On the 19th of December, 1792, a grant was passed which gave to John Henry Fleiger, and George Grant, the two Tancooks and Star Island, adjacent, as follows: To Mr. Fleiger the western part of Great Tancook, bounded as in the grant described, and comprising 279 acres; also the north-eastern half of Little Tancook, as described, 280 acres, and the south-western half of Little Tancook, fifty acres- in all, 330 acres: "the whole of the said islands being wilderness lands, and now granted agreeable to a former promise made by the late Lieutenant-Governor".
A memorandum as follows, dated June 11th, 1788, is annexed to the original plan of the islands:
"Great Tancook Island contains 550 acres of land. It is in general good hardwood land, beech, birch, and maple, and some oak and ash. There are several small rivulets and springs, which afford good water. It has no harbor, and water is shoal on the Mahone Bay side, so that there is no anchorage within two hundred yards, even for small schooners."
"Upon a moderate calculation, there may be about ten thousand cords of woods, and some timber trees for building".
In 1821, the bay was frozen from Chester to Tancook, and loaded teams passed between the two places. Frederick Clattenburg, who lived at East Chester, left Chester late in the afternoon, and was found the next day lying dead between the Tancooks. It is supposed that he became fatigued, and was unable to reach the island.
During the winter persons skated from Zink's Point, near Chester to Tancook; and thence to Murder's Point, Winter's Island, and Young's landing near Lunenburg. The ice is described by one of the skaters as having been very thick and as smooth as glass. Vessels belonging to the county were at anchor outside Green Island. This happened on Friday, and on the following Tuesday the bay was free from ice.
Puncheons of molasses and barrels of flour were hauled in 1846 from Aspotogon to Blanford, and thence on the ice to Chester. Lot Church went to Tancook, March 28th, and to Blanford, April 7th with a horse and sleigh. In Febraury, Charles Lordly, Esq., had good hauled from Shoal Cove by three pairs of oxen and two horses. The ice was cut with axes to a depth of two feet without finding water. In March, John Corkum hauled hay with oxen from Tancook to Chester. Once since then, persons left Tancook intending to go to Chester, but when they reached Mark Island, near the latter place, they were obliged to return owing to an opening in the ice. On the 17th of February, 1875, John Pearl and sixteen others walked over the ice-bound bay from Tancook to Chester in one hour and forty minutes. Of late lears the winters have been much less severe, and the ice has not been sufficiently strong to admit of travelling over it, except for short distances.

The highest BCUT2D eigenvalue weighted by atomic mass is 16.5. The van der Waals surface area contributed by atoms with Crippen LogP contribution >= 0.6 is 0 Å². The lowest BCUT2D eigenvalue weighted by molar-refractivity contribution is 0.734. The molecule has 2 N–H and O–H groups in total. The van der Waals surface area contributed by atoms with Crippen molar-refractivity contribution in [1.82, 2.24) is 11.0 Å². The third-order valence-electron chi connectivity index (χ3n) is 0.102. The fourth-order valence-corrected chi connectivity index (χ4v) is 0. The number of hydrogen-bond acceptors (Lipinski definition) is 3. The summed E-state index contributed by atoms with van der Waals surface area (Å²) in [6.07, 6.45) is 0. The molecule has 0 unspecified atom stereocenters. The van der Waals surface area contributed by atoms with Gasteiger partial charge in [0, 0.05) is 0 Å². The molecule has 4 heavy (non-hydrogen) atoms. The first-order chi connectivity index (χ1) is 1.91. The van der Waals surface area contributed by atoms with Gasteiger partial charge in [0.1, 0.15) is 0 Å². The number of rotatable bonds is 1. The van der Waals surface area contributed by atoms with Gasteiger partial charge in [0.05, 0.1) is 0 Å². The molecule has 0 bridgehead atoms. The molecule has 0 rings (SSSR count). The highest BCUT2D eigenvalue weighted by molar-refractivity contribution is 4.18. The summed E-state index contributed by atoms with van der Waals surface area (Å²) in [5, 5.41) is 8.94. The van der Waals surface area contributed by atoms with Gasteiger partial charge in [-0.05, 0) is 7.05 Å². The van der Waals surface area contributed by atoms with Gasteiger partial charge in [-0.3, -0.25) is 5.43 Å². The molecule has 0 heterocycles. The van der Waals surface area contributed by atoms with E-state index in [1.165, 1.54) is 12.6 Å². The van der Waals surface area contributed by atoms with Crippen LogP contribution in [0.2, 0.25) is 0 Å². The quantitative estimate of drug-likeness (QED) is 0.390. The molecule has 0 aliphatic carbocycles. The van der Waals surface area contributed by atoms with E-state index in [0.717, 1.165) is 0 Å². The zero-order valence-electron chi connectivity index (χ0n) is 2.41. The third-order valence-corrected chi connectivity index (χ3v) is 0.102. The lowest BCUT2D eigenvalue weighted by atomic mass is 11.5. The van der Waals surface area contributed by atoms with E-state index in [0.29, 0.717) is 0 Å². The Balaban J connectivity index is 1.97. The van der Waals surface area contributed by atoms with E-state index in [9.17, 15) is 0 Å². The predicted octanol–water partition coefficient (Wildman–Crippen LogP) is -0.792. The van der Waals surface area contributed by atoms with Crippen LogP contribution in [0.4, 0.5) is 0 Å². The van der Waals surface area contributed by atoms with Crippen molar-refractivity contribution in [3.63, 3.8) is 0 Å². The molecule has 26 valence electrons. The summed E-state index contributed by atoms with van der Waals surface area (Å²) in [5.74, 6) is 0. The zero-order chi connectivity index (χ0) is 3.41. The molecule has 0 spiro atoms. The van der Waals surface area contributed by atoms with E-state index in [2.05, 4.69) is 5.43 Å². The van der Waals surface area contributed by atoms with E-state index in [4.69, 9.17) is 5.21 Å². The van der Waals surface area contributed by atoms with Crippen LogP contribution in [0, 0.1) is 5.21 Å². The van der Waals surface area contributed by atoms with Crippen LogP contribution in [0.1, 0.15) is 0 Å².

Haliburton wrote in, 1829, "The great Tancook is settled, and contains thirty families, who derive their subsistence wholly from tilling the land."
The population in 1845 was 310; in 1871, 496; in 1881, 572; and in 1891, 570. These figures relate to Tancook as one of the thirteen districts named in the census returns, and not to Big Tancook alone. On this island there were seventy children attending the public school in 1845. In 1895, the population of the same island is about 465, with 120 children attending school. There are 119 voters on the island, and 130 in the polling district. The voters living on the Tancooks, Iron-bound, and the Sand islands elect one of the municipal councillors.
The island of Little Tancook is half a mile from Big Tancook, and is about three-quarters of a mile long and half a mile in width. It has fifteen families, and a school attended by about eighteen children during half the year.
"The Baptist Church on Tancook was constituted in 1855, but its foundation was laid in the labors of Rev. Joseph Dimock".
The following have been resident ministers; Revs. Nelson Baker (a native), Shaw, DeLong, Foster, Whitman, Bentley, Huntley, Arthur Baker (son of Nelson), Parker, Guillison, Henderson, Marple and Porter. Revs. Dr. Welton, J.J. Skinner and others have from time to time visited the island.
A breakwater was built at Big Tancook in 1872. It is 190 feet long, and 30 feet wide, with a key 60 feet long, at an angle from the head and cost $4,000, one-half granted by the Dominion, and half by the Provincial Legislature. The commissioners were George W. Richardson, and Albert Pearl, Esquires. In 1885, $2,500 was voted for repairs.
Great numbers of wild-fowl have been killed about the Tancooks. It was reported that two thousand were shot by two or three men in 1864.
The Tancook people, having excellant land, which yields plentiful crops, coupled with facilities for fishing, have advanced in prosperity, and many of them are independent.
Big Tancook is the birthplace of Hon. C. E. Church, M.P.P., commissioner of Public Works and Mines.
The Tancook boats are noted for their fine qualities, and the men for the ability with which they handle them in rough weather. The following is from the Progress, June 20th, 1894. "A whaler built last winter by Mr. Amos Stevens, of Tancook, was recently bought by the officers of the Royal Engineers, Halifax, for the sum of $300. She will become a member of the Nova Scotia yacht squadron. Last year Mr. Stevens sold one to the officers of the Royal Artillery. She sailed a number of races last summer, several of which she won. She has sailed but one race so far this season, coming in an excellent third."
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